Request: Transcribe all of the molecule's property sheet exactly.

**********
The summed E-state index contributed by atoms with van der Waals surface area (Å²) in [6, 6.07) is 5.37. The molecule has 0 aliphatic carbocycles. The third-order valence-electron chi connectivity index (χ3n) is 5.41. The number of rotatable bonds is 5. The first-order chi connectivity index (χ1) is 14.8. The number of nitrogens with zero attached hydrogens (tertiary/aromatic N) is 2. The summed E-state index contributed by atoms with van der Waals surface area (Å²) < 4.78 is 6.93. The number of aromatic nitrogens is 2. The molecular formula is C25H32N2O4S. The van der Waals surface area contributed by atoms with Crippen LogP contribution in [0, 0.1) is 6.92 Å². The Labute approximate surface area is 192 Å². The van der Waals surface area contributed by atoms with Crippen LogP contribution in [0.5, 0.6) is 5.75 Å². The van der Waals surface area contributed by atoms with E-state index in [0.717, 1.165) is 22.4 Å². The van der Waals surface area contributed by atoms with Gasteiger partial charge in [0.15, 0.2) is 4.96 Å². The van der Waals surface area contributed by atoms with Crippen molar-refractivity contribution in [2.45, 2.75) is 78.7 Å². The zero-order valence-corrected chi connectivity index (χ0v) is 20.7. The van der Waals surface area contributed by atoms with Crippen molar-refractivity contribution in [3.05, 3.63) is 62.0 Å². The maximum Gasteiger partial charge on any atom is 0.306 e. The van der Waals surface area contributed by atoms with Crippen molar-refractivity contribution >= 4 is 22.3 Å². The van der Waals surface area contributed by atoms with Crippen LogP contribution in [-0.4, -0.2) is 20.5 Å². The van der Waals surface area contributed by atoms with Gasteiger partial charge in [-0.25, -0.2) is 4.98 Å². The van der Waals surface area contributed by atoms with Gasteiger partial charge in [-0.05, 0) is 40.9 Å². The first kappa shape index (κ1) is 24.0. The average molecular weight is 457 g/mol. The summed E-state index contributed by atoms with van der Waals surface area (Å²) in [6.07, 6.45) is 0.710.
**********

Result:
The summed E-state index contributed by atoms with van der Waals surface area (Å²) in [6, 6.07) is 5.37. The molecule has 0 aliphatic carbocycles. The third-order valence-electron chi connectivity index (χ3n) is 5.41. The number of rotatable bonds is 5. The first-order chi connectivity index (χ1) is 14.8. The number of nitrogens with zero attached hydrogens (tertiary/aromatic N) is 2. The summed E-state index contributed by atoms with van der Waals surface area (Å²) < 4.78 is 6.93. The number of aromatic nitrogens is 2. The molecular formula is C25H32N2O4S. The van der Waals surface area contributed by atoms with Crippen LogP contribution in [0, 0.1) is 6.92 Å². The Labute approximate surface area is 192 Å². The van der Waals surface area contributed by atoms with Crippen LogP contribution in [0.5, 0.6) is 5.75 Å². The van der Waals surface area contributed by atoms with E-state index in [0.717, 1.165) is 22.4 Å². The van der Waals surface area contributed by atoms with Gasteiger partial charge in [0.15, 0.2) is 4.96 Å². The van der Waals surface area contributed by atoms with Crippen molar-refractivity contribution in [2.45, 2.75) is 78.7 Å². The zero-order valence-corrected chi connectivity index (χ0v) is 20.7. The van der Waals surface area contributed by atoms with Crippen molar-refractivity contribution in [3.05, 3.63) is 62.0 Å². The maximum Gasteiger partial charge on any atom is 0.306 e. The van der Waals surface area contributed by atoms with Crippen molar-refractivity contribution >= 4 is 22.3 Å². The van der Waals surface area contributed by atoms with Crippen LogP contribution in [-0.4, -0.2) is 20.5 Å². The van der Waals surface area contributed by atoms with Gasteiger partial charge in [-0.25, -0.2) is 4.98 Å². The van der Waals surface area contributed by atoms with Gasteiger partial charge in [-0.05, 0) is 40.9 Å². The first kappa shape index (κ1) is 24.0. The average molecular weight is 457 g/mol. The summed E-state index contributed by atoms with van der Waals surface area (Å²) in [6.07, 6.45) is 0.710.